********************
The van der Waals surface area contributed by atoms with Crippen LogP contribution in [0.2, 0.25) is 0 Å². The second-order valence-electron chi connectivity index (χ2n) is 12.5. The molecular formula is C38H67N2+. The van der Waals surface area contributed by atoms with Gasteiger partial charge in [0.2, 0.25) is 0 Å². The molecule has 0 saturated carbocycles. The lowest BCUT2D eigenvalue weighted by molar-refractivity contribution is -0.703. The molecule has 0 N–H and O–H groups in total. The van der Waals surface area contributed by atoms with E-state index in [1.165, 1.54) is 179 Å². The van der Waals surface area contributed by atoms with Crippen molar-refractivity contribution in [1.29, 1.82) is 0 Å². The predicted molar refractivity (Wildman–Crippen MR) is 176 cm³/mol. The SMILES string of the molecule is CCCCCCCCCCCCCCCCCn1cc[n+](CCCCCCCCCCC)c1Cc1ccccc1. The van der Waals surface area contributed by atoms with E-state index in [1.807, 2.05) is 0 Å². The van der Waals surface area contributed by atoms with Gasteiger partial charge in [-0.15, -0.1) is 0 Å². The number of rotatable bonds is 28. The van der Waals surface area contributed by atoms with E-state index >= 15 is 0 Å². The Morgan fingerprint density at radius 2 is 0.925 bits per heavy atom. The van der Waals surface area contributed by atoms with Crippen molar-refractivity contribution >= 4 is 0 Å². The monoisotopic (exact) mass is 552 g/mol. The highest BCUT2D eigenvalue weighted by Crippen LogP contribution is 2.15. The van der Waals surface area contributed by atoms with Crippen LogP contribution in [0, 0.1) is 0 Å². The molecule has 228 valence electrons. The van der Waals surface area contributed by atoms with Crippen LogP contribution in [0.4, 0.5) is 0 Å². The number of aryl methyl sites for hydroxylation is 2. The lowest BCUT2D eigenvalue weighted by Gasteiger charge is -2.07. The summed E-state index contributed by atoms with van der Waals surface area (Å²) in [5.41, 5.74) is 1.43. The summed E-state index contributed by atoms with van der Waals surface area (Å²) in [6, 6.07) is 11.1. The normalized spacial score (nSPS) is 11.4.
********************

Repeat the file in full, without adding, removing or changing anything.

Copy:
The van der Waals surface area contributed by atoms with Crippen LogP contribution in [0.2, 0.25) is 0 Å². The second-order valence-electron chi connectivity index (χ2n) is 12.5. The molecular formula is C38H67N2+. The van der Waals surface area contributed by atoms with Gasteiger partial charge in [0.2, 0.25) is 0 Å². The molecule has 0 saturated carbocycles. The lowest BCUT2D eigenvalue weighted by molar-refractivity contribution is -0.703. The molecule has 0 N–H and O–H groups in total. The van der Waals surface area contributed by atoms with E-state index in [1.165, 1.54) is 179 Å². The van der Waals surface area contributed by atoms with Crippen molar-refractivity contribution in [1.29, 1.82) is 0 Å². The predicted molar refractivity (Wildman–Crippen MR) is 176 cm³/mol. The SMILES string of the molecule is CCCCCCCCCCCCCCCCCn1cc[n+](CCCCCCCCCCC)c1Cc1ccccc1. The van der Waals surface area contributed by atoms with E-state index in [1.807, 2.05) is 0 Å². The van der Waals surface area contributed by atoms with Gasteiger partial charge in [-0.15, -0.1) is 0 Å². The number of rotatable bonds is 28. The van der Waals surface area contributed by atoms with E-state index >= 15 is 0 Å². The Morgan fingerprint density at radius 2 is 0.925 bits per heavy atom. The van der Waals surface area contributed by atoms with Crippen molar-refractivity contribution >= 4 is 0 Å². The monoisotopic (exact) mass is 552 g/mol. The highest BCUT2D eigenvalue weighted by Crippen LogP contribution is 2.15. The van der Waals surface area contributed by atoms with Crippen LogP contribution in [0, 0.1) is 0 Å². The molecule has 228 valence electrons. The van der Waals surface area contributed by atoms with Crippen LogP contribution in [0.4, 0.5) is 0 Å². The number of aryl methyl sites for hydroxylation is 2. The lowest BCUT2D eigenvalue weighted by Gasteiger charge is -2.07. The summed E-state index contributed by atoms with van der Waals surface area (Å²) in [5.41, 5.74) is 1.43. The summed E-state index contributed by atoms with van der Waals surface area (Å²) in [6, 6.07) is 11.1. The normalized spacial score (nSPS) is 11.4.